Sunday, April 24, 2011

Another clear day, but that was all.....

Spring happened on Friday afternoon through to Saturday evening.   Of course as always, the skies crudded over at sunset on Saturday.  I blew the dust and crud off the scope, opened the roof, and got the grease on the scope gears loosened up a bit with some solar tracking.
Did some daylight observing and got this shot of the sun.
My plans for going after some 10th magnitude galaxies in Ursa Major were again thwarted by our lousy spring weather.  Cliff Mass is right, the spring weather over the last years have been worse.   *sigh*

The techie details.
  • Camera - Canon 350D (with CLS filter, not needed, but I never take that thing off!)
  • Scope - Meade 12" LX200 with solar filter at f/6.3
  • Exposures - 10 at 1/500 second stacked with ImagesPlus
  • ISO - 100
  • Skies - clear and blue....then sunset happened.  Back indoors once again. Grrr....
(click image for the huge view)

Wednesday, April 20, 2011

ISS - first look at the sky in 77 days.

It was 77 days (or nights) ago that the backyard observatory roof was open.  Last night wasn't really good for much since skies were hazy, and the moon was coming up around 10pm.  Just not a good night for the dim fuzzy stuff that I like collecting photons from.
The ISS was making a good pass, so I had to give it a try.  Took a peek at Saturn as a focusing target, and then waited for the station to appear.  Not a bad image, but I've had better.  I really need to try experimenting with different shutter/gain/gamma settings.  I'm still using my old settings of 1/500th second and about 40% gain.  That works fine for a station that isn't completed, but now it's a lot brighter, so I should go 1/1000 and maybe 60% on the gain?  Not sure.
I'll need some more clear skies to experiment, but again, we are socked in by clouds.
I'm pretty sure this is our space station, otherwise a Droid Starfighter has entered our system!
(Click any of the images for full size view)

Happy Birthday Hubble scope - and a very cool galaxy image.

21 years ago today, the now retired space shuttle Discovery launched the Hubble telescope.  At the time of launch, it wasn't known that the mirror was made slightly wrong and the scope needed glasses to read the small "Z X P E D" printed in small letters on the wall chart on the other side of the universe.  Hubble was fixed and has become one of the few things in the space program that the general public will know the name of (just the name and a few photos, I said nothing about knowledge of astronomy).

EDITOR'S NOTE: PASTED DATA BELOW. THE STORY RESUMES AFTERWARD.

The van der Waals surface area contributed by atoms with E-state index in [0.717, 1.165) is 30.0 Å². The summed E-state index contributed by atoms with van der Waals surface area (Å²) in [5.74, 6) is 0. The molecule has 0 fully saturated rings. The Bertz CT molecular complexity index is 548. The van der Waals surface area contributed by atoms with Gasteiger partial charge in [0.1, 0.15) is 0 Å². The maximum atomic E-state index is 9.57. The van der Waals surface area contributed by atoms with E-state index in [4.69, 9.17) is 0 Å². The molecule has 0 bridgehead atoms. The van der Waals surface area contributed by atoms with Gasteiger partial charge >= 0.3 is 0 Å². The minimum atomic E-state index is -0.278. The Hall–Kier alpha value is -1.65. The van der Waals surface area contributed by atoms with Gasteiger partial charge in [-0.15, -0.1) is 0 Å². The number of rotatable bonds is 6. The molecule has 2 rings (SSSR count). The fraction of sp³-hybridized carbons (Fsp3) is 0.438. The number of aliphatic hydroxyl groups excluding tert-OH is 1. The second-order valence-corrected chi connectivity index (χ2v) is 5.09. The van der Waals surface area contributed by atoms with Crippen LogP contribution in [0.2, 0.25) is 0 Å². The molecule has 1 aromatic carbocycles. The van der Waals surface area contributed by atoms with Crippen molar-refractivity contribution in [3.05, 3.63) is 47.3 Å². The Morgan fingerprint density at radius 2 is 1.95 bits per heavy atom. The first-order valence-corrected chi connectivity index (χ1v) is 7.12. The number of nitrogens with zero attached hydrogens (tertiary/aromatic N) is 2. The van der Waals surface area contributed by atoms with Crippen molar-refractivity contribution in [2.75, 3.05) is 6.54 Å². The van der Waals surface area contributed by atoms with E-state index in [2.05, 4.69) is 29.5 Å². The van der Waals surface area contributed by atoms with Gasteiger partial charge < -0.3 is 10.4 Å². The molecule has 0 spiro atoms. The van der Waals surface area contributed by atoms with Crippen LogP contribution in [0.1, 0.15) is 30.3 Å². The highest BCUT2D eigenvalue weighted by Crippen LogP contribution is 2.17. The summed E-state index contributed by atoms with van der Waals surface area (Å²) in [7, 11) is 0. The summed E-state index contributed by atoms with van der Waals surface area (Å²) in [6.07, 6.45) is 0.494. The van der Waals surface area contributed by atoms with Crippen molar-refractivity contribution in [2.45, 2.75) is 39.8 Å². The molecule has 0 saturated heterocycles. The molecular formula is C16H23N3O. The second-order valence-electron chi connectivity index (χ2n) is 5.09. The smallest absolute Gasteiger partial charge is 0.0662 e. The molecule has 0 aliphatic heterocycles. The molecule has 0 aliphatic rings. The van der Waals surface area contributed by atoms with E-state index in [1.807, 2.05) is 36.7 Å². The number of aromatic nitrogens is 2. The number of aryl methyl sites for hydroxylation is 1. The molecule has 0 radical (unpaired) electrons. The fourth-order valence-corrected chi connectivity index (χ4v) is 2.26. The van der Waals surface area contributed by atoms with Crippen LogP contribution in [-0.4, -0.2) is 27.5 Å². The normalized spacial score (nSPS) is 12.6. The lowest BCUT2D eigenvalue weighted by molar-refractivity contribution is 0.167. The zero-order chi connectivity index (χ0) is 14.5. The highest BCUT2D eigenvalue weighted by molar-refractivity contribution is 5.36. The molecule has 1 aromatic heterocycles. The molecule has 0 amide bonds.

Hubble shows of on it's birthday with this very cool and almost science fiction looking galaxy that looks almost fake.  But it's real and we see it thanks to 21 years of this telescope.

Wednesday, April 13, 2011

Houston has a problem.

Here in Seattle, we can't too upset about a shuttle going to New York.  At least Seattle will get a wingless, full size training shuttle - and we'll be able to go inside it.
Houston, home of the astronauts, mission control for the shuttle, the US half of ISS control, and the huge pool that the astronauts train for spacewalks in - just to name a few things.  What did they score yesterday?

Real, genuine, flown in space, pilot and commander SEATS!

| Houston gets sat upon by NASA |

Tuesday, April 12, 2011

50 years, 30 years, and New York City?!

Happy Yuri's day (or Yuri's Night, if your city has a party).  Seattle used to have a party, and it was a pretty good one the first year, but sources I know at the Museum now tell me it's a real sore point when this comes up.  But maybe nobody would be in a party mood tonight after the news this morning.  So...50 year ago today, Yuri Gagarin became the first human in space.  Ok, there is some conspiracy about him actually being the second in space, but first to survive the trip, but I'm not going there.  I haven's seen it yet, but there is a movie that was released today (First Orbit) about the flight.  Click the video below to see it all on Youtube.
Today is also the 30th anniversary of the first flight of the space shuttle on April 12, 1981.  John Young and Bob Crippen had a lot of guts (or some other sturdy male parts) to fly this totally unflown spacecraft manned for the first time it went into space.  They did have ejection seats, but they probably knew from looking behind them, they only had a few seconds to use them.  Otherwise, they would have probably popped out and been cooked to a couple of blackened husks in the SRB exhaust trailing about 600 feet behind the shuttle.  Even the Russians flew their Buran unmanned for the first try.  This may have been the last big gusty move of pilots in the early 80s.  Would a new spacecraft be launched be launched today with a crew on board the first flight?  Probably not.  Everyone is too scared to take any risk anymore.  Someone might get hurt, killed, or at least tangled into a nasty lawsuit.  Don't take risks anymore, exploration isn't that important. *Ugh!*
Finally, today we learned what museums around the country are going to get a space shuttle after they retire.  It was a total surprise, since museums that were picked just didn't make any sense.  Ok, KSC and Smithsonian, were pretty much expected.  California Science Center in Los Angeles gets Endeavour.  Uh... when did they say they were in the running for one?  Not a peep out of them, and they get one?  I read that they kept their request very quiet not to raise a bunch of excitement.